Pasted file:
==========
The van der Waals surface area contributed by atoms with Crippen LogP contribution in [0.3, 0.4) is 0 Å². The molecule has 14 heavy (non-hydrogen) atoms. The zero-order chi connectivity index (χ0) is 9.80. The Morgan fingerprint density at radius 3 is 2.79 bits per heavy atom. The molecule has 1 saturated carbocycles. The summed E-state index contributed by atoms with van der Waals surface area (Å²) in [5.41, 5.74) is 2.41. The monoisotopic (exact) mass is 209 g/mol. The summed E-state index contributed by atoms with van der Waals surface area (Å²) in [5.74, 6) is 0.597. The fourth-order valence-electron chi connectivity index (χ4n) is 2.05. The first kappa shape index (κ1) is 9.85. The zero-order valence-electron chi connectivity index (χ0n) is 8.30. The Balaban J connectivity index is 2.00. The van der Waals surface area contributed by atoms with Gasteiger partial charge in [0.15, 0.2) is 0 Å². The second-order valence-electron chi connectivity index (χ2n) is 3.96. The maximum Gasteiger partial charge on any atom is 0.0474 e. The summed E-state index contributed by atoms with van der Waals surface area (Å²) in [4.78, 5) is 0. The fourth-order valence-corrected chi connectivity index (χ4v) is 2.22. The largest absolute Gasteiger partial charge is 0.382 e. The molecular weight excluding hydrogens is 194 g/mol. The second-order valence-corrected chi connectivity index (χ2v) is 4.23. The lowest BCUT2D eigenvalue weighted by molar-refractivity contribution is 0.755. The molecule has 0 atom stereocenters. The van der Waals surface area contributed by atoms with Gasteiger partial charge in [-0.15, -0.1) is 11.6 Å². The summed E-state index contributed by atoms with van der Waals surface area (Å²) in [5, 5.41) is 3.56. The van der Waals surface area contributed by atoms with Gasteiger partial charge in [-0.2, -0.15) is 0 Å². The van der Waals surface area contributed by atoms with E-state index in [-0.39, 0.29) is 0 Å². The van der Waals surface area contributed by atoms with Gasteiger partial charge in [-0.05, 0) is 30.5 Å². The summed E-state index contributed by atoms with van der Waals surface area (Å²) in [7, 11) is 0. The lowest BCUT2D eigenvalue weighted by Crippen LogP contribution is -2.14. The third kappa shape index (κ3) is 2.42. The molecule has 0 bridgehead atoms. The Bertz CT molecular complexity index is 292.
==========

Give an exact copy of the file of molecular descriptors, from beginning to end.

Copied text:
The van der Waals surface area contributed by atoms with Crippen LogP contribution in [0.3, 0.4) is 0 Å². The molecule has 14 heavy (non-hydrogen) atoms. The zero-order chi connectivity index (χ0) is 9.80. The Morgan fingerprint density at radius 3 is 2.79 bits per heavy atom. The molecule has 1 saturated carbocycles. The summed E-state index contributed by atoms with van der Waals surface area (Å²) in [5.41, 5.74) is 2.41. The monoisotopic (exact) mass is 209 g/mol. The summed E-state index contributed by atoms with van der Waals surface area (Å²) in [5.74, 6) is 0.597. The fourth-order valence-electron chi connectivity index (χ4n) is 2.05. The first kappa shape index (κ1) is 9.85. The zero-order valence-electron chi connectivity index (χ0n) is 8.30. The Balaban J connectivity index is 2.00. The van der Waals surface area contributed by atoms with Gasteiger partial charge in [0.15, 0.2) is 0 Å². The second-order valence-electron chi connectivity index (χ2n) is 3.96. The maximum Gasteiger partial charge on any atom is 0.0474 e. The summed E-state index contributed by atoms with van der Waals surface area (Å²) in [4.78, 5) is 0. The fourth-order valence-corrected chi connectivity index (χ4v) is 2.22. The largest absolute Gasteiger partial charge is 0.382 e. The molecular weight excluding hydrogens is 194 g/mol. The second-order valence-corrected chi connectivity index (χ2v) is 4.23. The lowest BCUT2D eigenvalue weighted by molar-refractivity contribution is 0.755. The molecule has 0 atom stereocenters. The van der Waals surface area contributed by atoms with Gasteiger partial charge in [-0.15, -0.1) is 11.6 Å². The summed E-state index contributed by atoms with van der Waals surface area (Å²) in [5, 5.41) is 3.56. The van der Waals surface area contributed by atoms with Gasteiger partial charge in [-0.2, -0.15) is 0 Å². The van der Waals surface area contributed by atoms with E-state index in [-0.39, 0.29) is 0 Å². The van der Waals surface area contributed by atoms with Gasteiger partial charge in [-0.05, 0) is 30.5 Å². The summed E-state index contributed by atoms with van der Waals surface area (Å²) in [7, 11) is 0. The lowest BCUT2D eigenvalue weighted by Crippen LogP contribution is -2.14. The third kappa shape index (κ3) is 2.42. The molecule has 0 bridgehead atoms. The Bertz CT molecular complexity index is 292.